The Virality of the ALS Ice Bucket Challenge
A combination of low entry barriers, self-importance, social media pressure, and competition made this challenge a huge success
The ALS Ice Bucket Challenge started as a fundraiser effort, but it rapidly became an Internet phenomenon and helped raise millions of dollars for the ALS Association, which funds research into Lou Gehrig’s illness.
What Prompted This?
Unsure of its origin, though, the “Cold Water Challenge” gained popularity, especially as a social media challenge, in the North of the United States and Northern Norway between 1991 and early 2014. The challenge often required giving money to cancer research or taking a plunge into freezing water. In Norway, the punishment for refusing included having to pay for the alcoholic beverages of others. Professional golfers conceptualized the Ice Bucket Challenge as a way to give back to animal welfare organizations.
As early as May 15, 2014, people in Salem, Indiana, took part in a variation of the challenge that entailed dousing the participants in cold water and then donating to charity, such as helping a kid who had been diagnosed with an incurable brain tumour. The challenges were often videotaped so that clips could be uploaded on the internet.
In early 2014, the National Fallen Firefighters Foundation popularized the “Cold Water Challenge” as a fundraiser, an unofficial offshoot of the polar plunge often employed by Special Olympics.
Shortly after Greg Norman issued the offer, on July 15, 2014, NBC’s The Today Show host Matt Lauer accepted and broadcast what has become known as “the Ice Bucket Challenge” to a mass audience. The Hospice of Palm Beach County was the beneficiary of Lauer’s fundraising efforts.
The Struggle Against ALS
An acquaintance nominated Chris Kennedy, a golfer from Sarasota, Florida, to take part in the Ice Bucket Challenge. Participants may give to whatever organization they liked; the campaign wasn’t connected to any particular cause. A local youngster with cancer was the beneficiary of Kennedy’s friend’s charitable contribution. Kennedy sent the challenge to his cousin who is battling amyotrophic lateral sclerosis. Kennedy decided on Jeanette Senerchia because she was his wife’s cousin and her husband Anthony had ALS. On July 15, Kennedy uploaded a video in what seems to be the first time that the Ice Bucket Challenge has been associated with ALS.
Senerchia shared the video on her Facebook page on July 16 in an effort to surpass Kennedy by nominating even more people for the challenge. Initially, the hashtags #takingiceforantsenerchiajr and #StrikeOutALS were used to promote a newly established charity and baseball event in Anthony’s name.
The challenge quickly went viral among their high school classmates and family in the tiny town of Pelham, New York. There were so many clips that soon lost count. Pat Quinn, a man from Yonkers, New York, also suffered from ALS. Two of Quinn and Senerchia’s mutual Facebook acquaintances helped distribute the campaign to their social networks. Much earlier, in March of 2013, Quinn was diagnosed with ALS.
Pete Frates in Boston, who had a particularly extensive network of supporters and was actively engaged in the ALS community, was eventually linked to Quinn’s social network. Frates was diagnosed a year before Quinn, and the two became close friends and mentors to one another because of their shared experiences as college baseball captains and professional baseball players in Europe.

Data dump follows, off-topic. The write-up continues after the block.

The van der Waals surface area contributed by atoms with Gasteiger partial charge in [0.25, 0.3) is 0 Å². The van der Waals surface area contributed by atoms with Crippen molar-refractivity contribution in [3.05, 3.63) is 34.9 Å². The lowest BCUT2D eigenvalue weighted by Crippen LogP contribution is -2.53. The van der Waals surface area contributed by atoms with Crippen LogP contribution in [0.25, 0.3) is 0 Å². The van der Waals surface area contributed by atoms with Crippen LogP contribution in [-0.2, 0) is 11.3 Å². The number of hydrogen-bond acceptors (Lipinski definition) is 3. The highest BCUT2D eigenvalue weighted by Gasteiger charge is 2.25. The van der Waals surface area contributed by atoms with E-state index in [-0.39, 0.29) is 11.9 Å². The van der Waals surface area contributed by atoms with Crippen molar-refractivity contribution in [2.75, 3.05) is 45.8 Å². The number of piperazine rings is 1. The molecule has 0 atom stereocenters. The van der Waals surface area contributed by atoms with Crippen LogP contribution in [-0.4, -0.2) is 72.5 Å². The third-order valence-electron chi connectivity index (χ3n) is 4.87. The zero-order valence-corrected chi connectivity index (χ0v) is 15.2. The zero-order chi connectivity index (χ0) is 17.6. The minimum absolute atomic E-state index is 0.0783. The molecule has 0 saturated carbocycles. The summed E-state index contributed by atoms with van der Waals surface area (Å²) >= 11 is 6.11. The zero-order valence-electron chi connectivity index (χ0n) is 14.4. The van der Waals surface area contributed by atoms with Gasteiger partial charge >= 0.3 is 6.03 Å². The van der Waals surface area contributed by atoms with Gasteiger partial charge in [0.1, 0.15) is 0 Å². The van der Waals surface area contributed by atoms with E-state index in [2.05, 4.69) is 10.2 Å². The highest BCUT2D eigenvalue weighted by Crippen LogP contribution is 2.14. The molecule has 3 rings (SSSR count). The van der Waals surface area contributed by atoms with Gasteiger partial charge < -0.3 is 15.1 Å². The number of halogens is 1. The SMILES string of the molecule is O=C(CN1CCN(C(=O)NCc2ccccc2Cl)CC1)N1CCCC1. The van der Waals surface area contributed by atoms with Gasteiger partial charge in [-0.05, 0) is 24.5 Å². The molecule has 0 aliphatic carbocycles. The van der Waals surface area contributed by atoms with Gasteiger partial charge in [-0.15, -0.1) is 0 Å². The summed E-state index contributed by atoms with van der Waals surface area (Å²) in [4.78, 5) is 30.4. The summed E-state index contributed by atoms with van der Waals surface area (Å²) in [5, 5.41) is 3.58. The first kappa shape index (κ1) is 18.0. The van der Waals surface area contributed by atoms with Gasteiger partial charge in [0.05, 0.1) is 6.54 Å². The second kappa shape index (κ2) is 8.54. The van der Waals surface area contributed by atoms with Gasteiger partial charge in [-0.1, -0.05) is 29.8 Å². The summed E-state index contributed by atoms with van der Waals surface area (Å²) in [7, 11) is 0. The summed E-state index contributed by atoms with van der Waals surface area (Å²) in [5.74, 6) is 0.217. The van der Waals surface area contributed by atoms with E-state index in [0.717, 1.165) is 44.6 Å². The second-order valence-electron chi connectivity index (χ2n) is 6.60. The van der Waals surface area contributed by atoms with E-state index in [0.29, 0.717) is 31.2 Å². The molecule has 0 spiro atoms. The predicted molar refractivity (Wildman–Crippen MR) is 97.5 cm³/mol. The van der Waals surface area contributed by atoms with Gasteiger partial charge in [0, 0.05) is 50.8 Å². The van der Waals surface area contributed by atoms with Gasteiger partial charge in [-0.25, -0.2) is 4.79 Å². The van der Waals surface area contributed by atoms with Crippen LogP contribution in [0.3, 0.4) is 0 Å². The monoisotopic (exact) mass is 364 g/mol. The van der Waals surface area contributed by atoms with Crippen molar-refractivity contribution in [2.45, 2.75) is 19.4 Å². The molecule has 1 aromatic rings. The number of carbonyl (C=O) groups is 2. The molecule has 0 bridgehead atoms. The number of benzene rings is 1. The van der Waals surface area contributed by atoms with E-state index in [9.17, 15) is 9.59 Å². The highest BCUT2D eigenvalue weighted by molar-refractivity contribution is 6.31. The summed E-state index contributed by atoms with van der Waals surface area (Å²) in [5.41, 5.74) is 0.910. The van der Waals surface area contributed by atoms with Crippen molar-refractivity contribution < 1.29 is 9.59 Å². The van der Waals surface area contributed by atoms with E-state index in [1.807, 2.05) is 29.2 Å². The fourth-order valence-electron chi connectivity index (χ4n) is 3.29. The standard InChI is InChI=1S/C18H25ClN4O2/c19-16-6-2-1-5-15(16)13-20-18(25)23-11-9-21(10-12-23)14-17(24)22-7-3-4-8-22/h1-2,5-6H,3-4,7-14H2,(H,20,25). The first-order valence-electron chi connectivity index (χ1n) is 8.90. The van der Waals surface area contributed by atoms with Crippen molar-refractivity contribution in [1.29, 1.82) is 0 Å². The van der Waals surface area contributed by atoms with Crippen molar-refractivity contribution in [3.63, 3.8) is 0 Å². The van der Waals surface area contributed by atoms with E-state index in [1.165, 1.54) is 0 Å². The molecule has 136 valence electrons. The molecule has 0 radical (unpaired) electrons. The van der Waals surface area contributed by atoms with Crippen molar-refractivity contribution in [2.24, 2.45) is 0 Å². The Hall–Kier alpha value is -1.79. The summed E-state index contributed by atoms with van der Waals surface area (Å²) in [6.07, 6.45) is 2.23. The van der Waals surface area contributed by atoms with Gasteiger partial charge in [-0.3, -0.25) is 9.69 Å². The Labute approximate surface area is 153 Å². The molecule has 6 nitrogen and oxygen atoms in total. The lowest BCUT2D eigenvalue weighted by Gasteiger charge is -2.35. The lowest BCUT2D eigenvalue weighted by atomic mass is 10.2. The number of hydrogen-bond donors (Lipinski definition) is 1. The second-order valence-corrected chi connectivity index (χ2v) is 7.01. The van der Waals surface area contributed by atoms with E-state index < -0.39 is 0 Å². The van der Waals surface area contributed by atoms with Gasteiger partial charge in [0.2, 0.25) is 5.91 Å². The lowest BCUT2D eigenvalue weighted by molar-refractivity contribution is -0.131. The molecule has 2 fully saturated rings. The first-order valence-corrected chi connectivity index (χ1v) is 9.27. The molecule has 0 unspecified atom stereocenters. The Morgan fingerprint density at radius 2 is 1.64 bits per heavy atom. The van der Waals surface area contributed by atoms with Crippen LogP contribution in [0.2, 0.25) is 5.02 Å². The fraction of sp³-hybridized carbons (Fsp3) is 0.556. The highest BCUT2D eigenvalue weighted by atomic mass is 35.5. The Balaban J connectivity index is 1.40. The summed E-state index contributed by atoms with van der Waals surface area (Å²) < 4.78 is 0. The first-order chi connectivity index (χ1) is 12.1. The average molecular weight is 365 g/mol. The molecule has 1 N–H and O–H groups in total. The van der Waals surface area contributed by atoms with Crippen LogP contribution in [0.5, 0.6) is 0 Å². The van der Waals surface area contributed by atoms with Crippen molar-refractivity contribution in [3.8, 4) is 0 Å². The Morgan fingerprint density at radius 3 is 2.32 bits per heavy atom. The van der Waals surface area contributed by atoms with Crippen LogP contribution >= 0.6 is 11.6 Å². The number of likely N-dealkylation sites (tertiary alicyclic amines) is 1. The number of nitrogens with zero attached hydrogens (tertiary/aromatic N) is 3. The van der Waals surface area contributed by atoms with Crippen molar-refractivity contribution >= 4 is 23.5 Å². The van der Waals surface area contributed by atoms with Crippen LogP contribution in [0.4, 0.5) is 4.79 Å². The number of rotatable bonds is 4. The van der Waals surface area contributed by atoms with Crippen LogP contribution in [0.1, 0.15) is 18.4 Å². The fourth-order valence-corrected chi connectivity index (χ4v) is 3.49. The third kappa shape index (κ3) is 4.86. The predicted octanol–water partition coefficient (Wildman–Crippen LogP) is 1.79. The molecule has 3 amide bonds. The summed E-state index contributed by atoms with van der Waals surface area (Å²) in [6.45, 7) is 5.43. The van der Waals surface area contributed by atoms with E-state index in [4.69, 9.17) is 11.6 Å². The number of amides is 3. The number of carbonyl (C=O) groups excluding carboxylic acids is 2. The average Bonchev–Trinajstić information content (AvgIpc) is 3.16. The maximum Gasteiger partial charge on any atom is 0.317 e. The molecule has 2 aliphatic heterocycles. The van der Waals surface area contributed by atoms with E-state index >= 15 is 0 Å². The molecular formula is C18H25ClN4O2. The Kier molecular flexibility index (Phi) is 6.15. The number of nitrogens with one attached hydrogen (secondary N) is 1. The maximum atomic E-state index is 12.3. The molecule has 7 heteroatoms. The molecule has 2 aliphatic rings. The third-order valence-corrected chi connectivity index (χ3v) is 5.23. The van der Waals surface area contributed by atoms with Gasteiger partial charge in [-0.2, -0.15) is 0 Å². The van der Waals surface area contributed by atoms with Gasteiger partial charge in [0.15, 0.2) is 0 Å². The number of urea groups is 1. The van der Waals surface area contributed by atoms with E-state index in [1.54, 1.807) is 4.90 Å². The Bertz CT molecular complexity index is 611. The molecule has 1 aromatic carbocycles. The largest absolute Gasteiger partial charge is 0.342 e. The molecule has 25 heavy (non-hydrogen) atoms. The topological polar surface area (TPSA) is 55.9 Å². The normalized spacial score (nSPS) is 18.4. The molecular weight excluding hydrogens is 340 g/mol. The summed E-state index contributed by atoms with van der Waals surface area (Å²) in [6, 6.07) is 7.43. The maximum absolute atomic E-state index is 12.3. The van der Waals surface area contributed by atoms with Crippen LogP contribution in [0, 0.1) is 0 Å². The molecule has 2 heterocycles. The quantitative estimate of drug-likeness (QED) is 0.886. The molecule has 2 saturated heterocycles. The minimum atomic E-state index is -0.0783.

For his efforts in both fundraising and campaigning, Frates was honoured in 2012 with the Stephen Heywood Patients Today Award. The Boston College and sports ties of Frates helped to centre the challenge’s attention on the ALS cause.
Over the years, Frates had built a strong network of friends and acquaintances from many walks of life. The campaign went viral when Frates uploaded his video on Facebook on July 31 with the hashtags #StrikeOutALS and #Quinnforthewin.
To raise money for the ALS Therapy Development Institute, both Quinn and Frates participated in the challenge. Boston had a far greater number of postings than any other region in the United States after the campaign began with Pete Frates, a minor-league baseball player diagnosed with the condition in 2012.
On July 29, the ALS Association saw an unexpected increase in contributions, and by August 4, things had taken off. On Monday, the group said it collected more than $15 million from 307,598 new contributors, in addition to the $15 million it had already received.
$220 million was donated from all across the globe thanks to the Ice Bucket Challenge. More than 2.4 million tagged videos were circulating on Facebook because of the combination of low entry barriers, self-importance, social media pressure, and competition.
The Challenge inspired a lot of individuals, films, and money, even though between 40 and 50% of the new contributors gave only once. The challenge was successful because it captured the attention of the masses while yet appealing to individuals.
It reached a large audience since it was spread through social media, and it had a more personal feel because participants named specific candidates by “tagging” them.
In addition, several of the clips were funny. The median duration of the submitted films was under a minute, demanding little time or attention from viewers.
The Challenge also benefited from a “ripple effect,” with pieces like “10 More of the Best Celebrity Takes on the Ice Bucket Challenge” appearing in The Guardian.